Eating too many carbs, especially high GI ones, will cause your blood sugar to crash soon after breakfast, making you crave more carbs and more likely to cave and eat unhealthy snacks. Also, since your metabolism is more efficient earlier in the day, your body is better able to burn off the additional calories from fats instead of storing them as fat as you would later in the day.

For Breakfast: Rolled oats with peanut butter, walnuts, hemp seeds, pumpkin seeds, blueberries, and a banana. Contains plenty of healthy fats, protein, and some low-GI carbs.

For Lunch: A high-protein meal will help stave off the dreaded ‘afternoon slump’. Protein is highly satiating, so consider having a chickpea salad or lentils and avocado to have sustainable energy throughout the afternoon.

For Dinner: Carbs such as brown rice, potatoes, and vegetables, are great options for dinner because the natural energy dip that follows a carb-heavy meal is welcomed in the evening to help you relax, unwind, and have a better sleep.

Normal Blood Sugar Levels

A blood sugar level lower than 140 mg/dL (7.8 mmol/L) is normal, according to the Mayo Clinic. If your blood sugar goes higher than 200 mg/dL (11.1 mmol/L) after two hours post-eating, that indicates you have diabetes. A reading of between 140 and 199 mg/dL (7.8 mmol/L and 11.0 mmol/L) indicates you may have prediabetes.

Insulin Resistance On the Rise

High blood sugar is the first step in a cascade of events that leads not only to how much fat we store, but to a condition known as insulin resistance, which itself is dangerous, but can also signal pre-diabetes and eventually full-blown type 2 diabetes. Shen your insulin response is called on too often, and the body stops listening.

Imagine a false fire alarm over and over again: Eventually, you stay in your seat and ignore it. The more the body "ignores" insulin, the harder your pancreas has to work to make the signal louder. Eventually, the alarm system short circuits or wears out. Your pancreas starts to shut down, producing less insulin, and as this happens, it means that your insulin is no longer working properly, and without it, glucose goes higher, which means the sugar sticks around in the bloodstream making it "sticky" – unable to deliver needed oxygen and clear cellular waste in your extremities or tiniest capillaries. This is essentially what cuts off vital oxygen to the toes, eyes, and other organs causing tragic loss of limbs, sight, and other organ failures that can be the result of type 2 diabetes.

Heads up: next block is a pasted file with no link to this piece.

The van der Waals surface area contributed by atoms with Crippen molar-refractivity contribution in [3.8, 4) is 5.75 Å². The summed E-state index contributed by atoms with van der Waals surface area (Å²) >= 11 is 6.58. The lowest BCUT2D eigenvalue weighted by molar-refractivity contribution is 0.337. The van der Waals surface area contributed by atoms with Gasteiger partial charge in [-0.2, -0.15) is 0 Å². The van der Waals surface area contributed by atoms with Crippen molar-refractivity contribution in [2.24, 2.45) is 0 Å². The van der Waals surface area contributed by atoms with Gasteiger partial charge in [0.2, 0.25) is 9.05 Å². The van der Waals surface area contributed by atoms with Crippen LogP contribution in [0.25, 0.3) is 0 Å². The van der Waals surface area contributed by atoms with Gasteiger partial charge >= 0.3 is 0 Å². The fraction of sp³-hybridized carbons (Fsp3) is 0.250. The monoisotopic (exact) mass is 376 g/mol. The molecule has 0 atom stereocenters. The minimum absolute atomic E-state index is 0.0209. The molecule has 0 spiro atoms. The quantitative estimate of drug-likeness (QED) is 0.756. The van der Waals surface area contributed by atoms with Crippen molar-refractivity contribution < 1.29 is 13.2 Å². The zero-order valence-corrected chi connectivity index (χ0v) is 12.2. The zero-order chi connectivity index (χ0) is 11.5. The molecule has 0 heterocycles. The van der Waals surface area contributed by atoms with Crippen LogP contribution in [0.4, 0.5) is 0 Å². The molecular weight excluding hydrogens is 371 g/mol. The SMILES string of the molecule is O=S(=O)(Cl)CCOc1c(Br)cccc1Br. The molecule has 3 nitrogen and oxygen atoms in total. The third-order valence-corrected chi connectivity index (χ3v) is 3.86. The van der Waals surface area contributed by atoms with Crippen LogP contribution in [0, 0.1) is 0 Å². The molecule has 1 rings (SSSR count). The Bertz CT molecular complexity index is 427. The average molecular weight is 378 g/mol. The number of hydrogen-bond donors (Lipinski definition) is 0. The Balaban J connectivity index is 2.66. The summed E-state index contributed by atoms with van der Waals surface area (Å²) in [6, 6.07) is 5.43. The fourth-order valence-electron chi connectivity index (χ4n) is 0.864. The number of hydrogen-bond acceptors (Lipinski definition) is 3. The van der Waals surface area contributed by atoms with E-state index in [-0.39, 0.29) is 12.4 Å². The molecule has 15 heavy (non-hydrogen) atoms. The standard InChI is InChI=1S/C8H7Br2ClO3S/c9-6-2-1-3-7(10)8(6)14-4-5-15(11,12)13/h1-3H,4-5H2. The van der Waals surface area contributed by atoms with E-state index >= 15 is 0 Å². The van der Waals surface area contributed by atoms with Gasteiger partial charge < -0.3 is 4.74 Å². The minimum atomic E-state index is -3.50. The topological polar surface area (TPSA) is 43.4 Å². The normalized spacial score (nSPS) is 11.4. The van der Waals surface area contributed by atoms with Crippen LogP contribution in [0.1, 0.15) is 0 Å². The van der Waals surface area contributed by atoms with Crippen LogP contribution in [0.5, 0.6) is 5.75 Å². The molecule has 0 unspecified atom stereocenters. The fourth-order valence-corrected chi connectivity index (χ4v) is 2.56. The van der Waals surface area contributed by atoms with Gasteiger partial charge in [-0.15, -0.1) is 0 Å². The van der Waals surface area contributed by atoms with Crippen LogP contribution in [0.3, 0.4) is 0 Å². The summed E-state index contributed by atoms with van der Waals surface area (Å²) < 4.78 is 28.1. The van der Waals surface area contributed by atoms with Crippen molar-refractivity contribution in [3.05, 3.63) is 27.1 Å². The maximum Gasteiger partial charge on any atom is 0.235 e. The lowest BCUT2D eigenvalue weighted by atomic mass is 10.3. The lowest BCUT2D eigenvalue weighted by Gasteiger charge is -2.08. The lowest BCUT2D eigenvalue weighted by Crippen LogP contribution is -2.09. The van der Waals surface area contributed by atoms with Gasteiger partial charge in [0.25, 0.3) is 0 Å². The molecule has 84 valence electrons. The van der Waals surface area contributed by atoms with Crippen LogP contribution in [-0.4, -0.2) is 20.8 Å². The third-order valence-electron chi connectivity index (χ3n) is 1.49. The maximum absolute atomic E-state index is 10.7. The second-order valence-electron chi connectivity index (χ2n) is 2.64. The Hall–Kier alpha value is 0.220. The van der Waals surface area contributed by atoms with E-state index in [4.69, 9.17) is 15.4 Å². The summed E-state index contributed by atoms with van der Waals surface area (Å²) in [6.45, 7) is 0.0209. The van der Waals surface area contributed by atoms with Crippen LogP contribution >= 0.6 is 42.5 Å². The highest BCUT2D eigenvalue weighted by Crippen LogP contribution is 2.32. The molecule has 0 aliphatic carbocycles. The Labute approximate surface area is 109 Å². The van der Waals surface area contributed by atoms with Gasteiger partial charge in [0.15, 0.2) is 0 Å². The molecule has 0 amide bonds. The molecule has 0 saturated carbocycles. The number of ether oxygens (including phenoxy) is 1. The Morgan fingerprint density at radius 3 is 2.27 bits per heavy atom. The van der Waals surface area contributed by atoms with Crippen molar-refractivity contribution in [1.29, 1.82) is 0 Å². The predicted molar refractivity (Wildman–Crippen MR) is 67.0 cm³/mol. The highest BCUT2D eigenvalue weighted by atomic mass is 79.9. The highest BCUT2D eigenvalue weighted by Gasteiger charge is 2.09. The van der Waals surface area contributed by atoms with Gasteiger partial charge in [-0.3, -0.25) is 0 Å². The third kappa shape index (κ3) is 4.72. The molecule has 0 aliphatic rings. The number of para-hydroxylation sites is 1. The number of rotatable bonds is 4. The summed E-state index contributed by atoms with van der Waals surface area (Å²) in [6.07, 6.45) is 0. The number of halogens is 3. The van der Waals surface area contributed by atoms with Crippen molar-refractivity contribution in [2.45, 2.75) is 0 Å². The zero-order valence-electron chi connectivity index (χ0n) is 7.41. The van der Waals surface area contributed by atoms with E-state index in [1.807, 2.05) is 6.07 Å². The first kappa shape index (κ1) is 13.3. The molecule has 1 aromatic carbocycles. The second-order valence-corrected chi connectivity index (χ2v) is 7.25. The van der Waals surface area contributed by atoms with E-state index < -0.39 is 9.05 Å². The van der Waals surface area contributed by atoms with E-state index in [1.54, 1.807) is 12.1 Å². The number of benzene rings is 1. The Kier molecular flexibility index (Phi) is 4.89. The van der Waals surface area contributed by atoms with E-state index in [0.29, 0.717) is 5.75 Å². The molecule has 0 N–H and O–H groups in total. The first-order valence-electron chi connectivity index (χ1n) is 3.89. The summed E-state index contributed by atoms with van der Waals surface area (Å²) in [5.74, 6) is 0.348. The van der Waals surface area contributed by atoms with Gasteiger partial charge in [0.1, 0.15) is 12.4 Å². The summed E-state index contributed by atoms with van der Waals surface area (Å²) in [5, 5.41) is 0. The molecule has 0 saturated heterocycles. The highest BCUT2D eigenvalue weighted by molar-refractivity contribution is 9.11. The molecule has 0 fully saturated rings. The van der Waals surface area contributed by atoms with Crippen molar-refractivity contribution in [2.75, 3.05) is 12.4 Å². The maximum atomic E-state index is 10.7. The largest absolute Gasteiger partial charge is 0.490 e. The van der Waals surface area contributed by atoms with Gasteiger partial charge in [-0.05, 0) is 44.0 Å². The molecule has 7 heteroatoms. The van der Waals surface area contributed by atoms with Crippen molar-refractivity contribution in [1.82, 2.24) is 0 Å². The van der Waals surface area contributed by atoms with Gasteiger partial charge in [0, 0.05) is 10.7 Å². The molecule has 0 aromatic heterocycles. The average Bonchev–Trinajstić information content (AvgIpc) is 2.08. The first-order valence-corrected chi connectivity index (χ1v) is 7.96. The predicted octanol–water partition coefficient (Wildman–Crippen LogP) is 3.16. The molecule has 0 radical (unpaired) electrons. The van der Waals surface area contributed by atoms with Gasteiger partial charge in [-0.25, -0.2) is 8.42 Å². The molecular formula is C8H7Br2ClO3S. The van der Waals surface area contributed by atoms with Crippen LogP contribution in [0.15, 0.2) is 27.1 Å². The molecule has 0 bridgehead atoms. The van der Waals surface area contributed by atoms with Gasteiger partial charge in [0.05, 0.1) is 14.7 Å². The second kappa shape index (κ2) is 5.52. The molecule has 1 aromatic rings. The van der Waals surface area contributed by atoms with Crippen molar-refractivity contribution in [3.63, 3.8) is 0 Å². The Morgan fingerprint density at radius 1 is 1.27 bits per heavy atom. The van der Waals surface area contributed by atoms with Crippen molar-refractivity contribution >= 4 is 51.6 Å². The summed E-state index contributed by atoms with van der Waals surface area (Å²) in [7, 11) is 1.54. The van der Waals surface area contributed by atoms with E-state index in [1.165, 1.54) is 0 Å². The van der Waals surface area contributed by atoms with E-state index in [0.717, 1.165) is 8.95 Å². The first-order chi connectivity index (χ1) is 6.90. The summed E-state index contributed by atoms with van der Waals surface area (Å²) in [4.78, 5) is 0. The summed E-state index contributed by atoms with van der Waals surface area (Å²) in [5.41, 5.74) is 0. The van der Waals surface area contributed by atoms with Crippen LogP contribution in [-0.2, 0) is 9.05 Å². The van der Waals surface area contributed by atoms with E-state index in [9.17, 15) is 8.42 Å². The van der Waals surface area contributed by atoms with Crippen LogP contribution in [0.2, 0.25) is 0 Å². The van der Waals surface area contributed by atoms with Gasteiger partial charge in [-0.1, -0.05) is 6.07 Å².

Junk Food and the American Diet

If there is anything to avoid most, in the effort to control blood sugar, it's junk food. Most Americans are hooked on junk food, and packaged foods, and now get the majority of their calories from processed foods. Shockingly, 60 percent of the calories in the typical American diet — and 90 percent of the added sugar — come from “ultra-processed” foods, such as frozen pizza, canned soups, and cookies, according to a study published in BMJ Open.

These packaged foods are high in refined flour and added sugar, which burns quickly, and contain very little if any, fiber. Fiber only exists in plant foods like fruits and vegetables, nuts and seeds, legumes, and whole grains, and only one in 10 of us routinely gets our full allotment of fruits and vegetables a day. Animal products such as meat and dairy do not contain fiber and are high in saturated fat, which has been linked to an increased risk of heart disease.

There are more than 88 million Americans walking around with this pre-diabetic condition – or one in three adults, many of whom do not realize it. When sugar goes in, glucose spikes, insulin gets mobilized and it asks, begs, the cells to take this extra glucose away. If the cells are all full, topped off, and no need to refuel, then the only place it can go is to the fat cells.

Energy Lulls and Exercise

Blood sugar spikes inevitably lead to a precipitous glucose dip soon after, which means in less than two hours after eating you feel low energy, depleted, and hungry. So you eat again. If every time you eat, your blood sugar spikes and falls, the body perceives that calories are scarce, which means instead of using up the fat you have stored, you are prompted to feed the system over and over again, leading to energy rollercoaster, and a constant urge to fuel up.

Exercise can help halt the cycle, so if instead of eating when energy is low, you take a walk or do a spin class, then your body will mobilize fat. If you need to eat, skip the quick calories or junk food and reach for a high-fiber snack of vegetables, fruit, nuts, seeds, whole grains, or legumes, to prevent the blood sugar from spiking again and the cycle from perpetuating.

Remember that when insulin shunts calories off to fat storage the result is your body thinks it's hungry, even if you ate a short while ago. That leads to a cycle of hunger, energy lulls, and the urge to eat that leads to weight gain and worse, insulin resistance.

Bottom Line: Time Your Food Intake to Keep Blood Sugar Low

Three simple strategies can keep blood sugar from spiking: Eat greens or other fiber-filled foods before a meal, time your dinner to be earlier in the day, and use simple food combining to prevent carbs from getting absorbed too quickly. If you do all three of these and avoid junk food or processed food, you can achieve your healthy weight loss goals more easily.